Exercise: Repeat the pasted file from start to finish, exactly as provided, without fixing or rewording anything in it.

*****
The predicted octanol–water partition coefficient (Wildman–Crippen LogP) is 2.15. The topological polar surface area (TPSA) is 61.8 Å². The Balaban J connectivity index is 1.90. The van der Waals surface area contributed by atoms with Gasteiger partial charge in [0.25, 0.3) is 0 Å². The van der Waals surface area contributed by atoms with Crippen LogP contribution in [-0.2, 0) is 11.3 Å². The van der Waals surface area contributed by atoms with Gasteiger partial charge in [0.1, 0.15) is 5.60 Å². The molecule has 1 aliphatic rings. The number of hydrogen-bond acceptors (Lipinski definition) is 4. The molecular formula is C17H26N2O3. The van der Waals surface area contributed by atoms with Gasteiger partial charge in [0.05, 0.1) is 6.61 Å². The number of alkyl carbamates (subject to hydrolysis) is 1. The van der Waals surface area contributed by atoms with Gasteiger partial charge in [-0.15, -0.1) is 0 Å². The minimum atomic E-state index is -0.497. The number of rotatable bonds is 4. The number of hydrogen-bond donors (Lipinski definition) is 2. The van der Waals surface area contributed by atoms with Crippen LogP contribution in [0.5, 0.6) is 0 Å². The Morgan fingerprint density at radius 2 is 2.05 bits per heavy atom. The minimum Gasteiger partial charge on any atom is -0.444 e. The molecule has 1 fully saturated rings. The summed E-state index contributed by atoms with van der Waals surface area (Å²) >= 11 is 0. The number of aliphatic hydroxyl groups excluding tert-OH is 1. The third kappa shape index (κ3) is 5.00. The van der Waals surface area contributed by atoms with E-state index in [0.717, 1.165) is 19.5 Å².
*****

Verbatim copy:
The predicted octanol–water partition coefficient (Wildman–Crippen LogP) is 2.15. The topological polar surface area (TPSA) is 61.8 Å². The Balaban J connectivity index is 1.90. The van der Waals surface area contributed by atoms with Gasteiger partial charge in [0.25, 0.3) is 0 Å². The van der Waals surface area contributed by atoms with Crippen LogP contribution in [-0.2, 0) is 11.3 Å². The van der Waals surface area contributed by atoms with Gasteiger partial charge in [0.1, 0.15) is 5.60 Å². The molecule has 1 aliphatic rings. The number of hydrogen-bond acceptors (Lipinski definition) is 4. The molecular formula is C17H26N2O3. The van der Waals surface area contributed by atoms with Gasteiger partial charge in [0.05, 0.1) is 6.61 Å². The number of alkyl carbamates (subject to hydrolysis) is 1. The van der Waals surface area contributed by atoms with Gasteiger partial charge in [-0.15, -0.1) is 0 Å². The minimum atomic E-state index is -0.497. The number of rotatable bonds is 4. The number of hydrogen-bond donors (Lipinski definition) is 2. The van der Waals surface area contributed by atoms with Crippen LogP contribution in [0.5, 0.6) is 0 Å². The Morgan fingerprint density at radius 2 is 2.05 bits per heavy atom. The minimum Gasteiger partial charge on any atom is -0.444 e. The molecule has 1 fully saturated rings. The summed E-state index contributed by atoms with van der Waals surface area (Å²) >= 11 is 0. The number of aliphatic hydroxyl groups excluding tert-OH is 1. The third kappa shape index (κ3) is 5.00. The van der Waals surface area contributed by atoms with E-state index in [0.717, 1.165) is 19.5 Å².